According to Meg Carter, who runs the video contest (and is our sponsorship education specialist), “Jinja is the source of the Nile River, and it’s a beautiful area located on the shores of Lake Victoria and the Nile. It’s famous for whitewater rafting and bird-watching. I’ve been there many times, as it’s on the road from Busia (where I lived) and the capital, Kampala. It’s about two hours’ drive from Kampala.”

Thank you to Gertrude Apio for taking these photographs and ChildFund Uganda’s Sharon Ishimwe for gathering information for the captions. Now, meet some of the children of Jinja!

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A 360-Degree View of an Indian Village

It often takes a full day to fly from the United States to India, counting layover time, and that brings you just to the nearest large city. To reach Dhodlamitta, a village in the southern state of Andhra Pradesh, you’ll spend several more hours on the road.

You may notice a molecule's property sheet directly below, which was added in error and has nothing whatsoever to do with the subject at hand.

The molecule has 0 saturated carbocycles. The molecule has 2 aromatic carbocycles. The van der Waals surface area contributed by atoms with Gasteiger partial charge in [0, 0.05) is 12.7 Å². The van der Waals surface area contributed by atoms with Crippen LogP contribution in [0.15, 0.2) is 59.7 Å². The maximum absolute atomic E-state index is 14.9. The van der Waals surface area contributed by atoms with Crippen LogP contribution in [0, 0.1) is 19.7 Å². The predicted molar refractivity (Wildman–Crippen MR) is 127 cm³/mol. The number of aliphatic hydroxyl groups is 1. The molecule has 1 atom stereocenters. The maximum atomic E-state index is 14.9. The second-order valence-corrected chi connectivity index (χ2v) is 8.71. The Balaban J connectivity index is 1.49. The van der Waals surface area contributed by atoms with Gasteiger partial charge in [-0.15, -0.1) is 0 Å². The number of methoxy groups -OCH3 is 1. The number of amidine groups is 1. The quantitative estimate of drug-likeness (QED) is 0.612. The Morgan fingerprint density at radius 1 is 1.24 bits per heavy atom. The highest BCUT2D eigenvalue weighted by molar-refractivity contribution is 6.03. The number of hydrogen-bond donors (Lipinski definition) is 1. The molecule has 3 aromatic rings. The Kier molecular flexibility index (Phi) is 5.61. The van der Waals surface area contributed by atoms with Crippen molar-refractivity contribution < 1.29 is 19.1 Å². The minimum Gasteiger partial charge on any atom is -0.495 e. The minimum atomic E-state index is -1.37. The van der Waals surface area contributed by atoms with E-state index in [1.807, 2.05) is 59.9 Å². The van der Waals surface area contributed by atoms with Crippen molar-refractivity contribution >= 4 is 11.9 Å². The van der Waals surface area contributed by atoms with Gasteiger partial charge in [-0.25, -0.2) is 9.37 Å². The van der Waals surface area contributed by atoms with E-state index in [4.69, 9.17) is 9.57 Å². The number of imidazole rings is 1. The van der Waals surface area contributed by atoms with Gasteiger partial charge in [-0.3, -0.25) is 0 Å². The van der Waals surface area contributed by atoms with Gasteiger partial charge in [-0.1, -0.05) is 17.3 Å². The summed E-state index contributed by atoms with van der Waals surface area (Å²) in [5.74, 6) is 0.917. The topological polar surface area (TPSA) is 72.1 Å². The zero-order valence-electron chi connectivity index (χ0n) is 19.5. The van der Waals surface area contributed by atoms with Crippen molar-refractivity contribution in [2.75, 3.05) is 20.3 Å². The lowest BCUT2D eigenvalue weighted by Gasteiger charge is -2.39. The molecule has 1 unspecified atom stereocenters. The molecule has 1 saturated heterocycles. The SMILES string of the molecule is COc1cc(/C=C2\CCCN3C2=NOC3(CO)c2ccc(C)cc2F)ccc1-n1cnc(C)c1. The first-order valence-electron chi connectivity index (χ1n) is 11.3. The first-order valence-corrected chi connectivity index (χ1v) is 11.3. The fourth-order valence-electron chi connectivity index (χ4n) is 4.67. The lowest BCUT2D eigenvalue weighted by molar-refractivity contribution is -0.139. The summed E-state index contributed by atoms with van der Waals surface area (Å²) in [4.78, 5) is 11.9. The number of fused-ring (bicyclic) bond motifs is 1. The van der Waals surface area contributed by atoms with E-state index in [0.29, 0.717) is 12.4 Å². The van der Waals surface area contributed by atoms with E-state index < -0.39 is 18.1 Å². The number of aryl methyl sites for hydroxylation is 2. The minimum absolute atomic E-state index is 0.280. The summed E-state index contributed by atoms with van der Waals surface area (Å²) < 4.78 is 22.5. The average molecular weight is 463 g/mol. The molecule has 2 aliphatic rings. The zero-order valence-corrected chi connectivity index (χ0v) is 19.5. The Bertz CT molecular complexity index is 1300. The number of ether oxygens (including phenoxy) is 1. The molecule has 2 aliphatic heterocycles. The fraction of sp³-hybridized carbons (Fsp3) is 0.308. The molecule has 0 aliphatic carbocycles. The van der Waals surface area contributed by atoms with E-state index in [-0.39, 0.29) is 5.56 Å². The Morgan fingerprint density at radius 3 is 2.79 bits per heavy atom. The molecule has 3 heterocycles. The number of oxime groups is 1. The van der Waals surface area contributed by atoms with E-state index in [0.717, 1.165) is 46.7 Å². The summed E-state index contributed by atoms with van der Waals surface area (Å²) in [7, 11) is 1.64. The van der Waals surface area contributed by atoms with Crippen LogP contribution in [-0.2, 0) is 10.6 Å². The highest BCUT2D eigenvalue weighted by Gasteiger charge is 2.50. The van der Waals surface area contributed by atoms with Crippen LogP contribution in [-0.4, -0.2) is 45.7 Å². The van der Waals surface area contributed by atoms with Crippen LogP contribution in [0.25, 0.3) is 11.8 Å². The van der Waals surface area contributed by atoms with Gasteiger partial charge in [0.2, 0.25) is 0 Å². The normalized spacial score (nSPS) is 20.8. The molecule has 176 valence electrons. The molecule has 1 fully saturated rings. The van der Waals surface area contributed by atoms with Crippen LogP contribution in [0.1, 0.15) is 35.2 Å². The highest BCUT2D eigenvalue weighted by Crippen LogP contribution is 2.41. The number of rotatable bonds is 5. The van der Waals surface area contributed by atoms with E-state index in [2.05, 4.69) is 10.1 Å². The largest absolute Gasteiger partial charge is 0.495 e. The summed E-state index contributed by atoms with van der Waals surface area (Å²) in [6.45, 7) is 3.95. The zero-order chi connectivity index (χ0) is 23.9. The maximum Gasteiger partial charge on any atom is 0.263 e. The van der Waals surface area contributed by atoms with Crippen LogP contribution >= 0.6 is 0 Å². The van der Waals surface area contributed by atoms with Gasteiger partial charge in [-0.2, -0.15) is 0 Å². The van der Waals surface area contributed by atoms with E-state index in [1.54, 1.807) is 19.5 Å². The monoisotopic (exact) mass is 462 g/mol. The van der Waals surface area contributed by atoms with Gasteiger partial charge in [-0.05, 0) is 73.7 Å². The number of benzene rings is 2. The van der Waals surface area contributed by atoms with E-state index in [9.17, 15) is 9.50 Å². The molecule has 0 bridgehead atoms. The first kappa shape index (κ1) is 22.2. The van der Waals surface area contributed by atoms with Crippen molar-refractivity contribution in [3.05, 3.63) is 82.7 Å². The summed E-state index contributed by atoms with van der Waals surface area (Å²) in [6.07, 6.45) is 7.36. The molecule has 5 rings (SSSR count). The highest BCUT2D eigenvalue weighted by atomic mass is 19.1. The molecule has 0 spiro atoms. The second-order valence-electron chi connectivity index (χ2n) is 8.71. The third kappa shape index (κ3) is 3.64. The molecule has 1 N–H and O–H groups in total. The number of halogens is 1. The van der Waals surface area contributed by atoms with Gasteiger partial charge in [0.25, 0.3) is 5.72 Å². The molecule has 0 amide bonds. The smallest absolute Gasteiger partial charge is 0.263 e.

This summer, a team of filmmakers, plus ChildFund staff members from India and the U.S., traveled to Dhodlamitta for an unusual purpose: to create a 360-degree video that will give viewers the experience of visiting the village. Using the 360 GoPro camera and other elaborate gear, the crew takes us to homes, a school and fields where people labor under the sun every day.

Annapoorna is our narrator. She’s a former sponsored child who is now a teacher, a wife and a mother. When she was growing up, child marriage was very common where she lives —  and it still is in nearby villages. Sponsorship and ChildFund’s programs helped Annapoorna continue her education and finish university. She also is in a happy marriage that was her choice, and her daughter is thriving.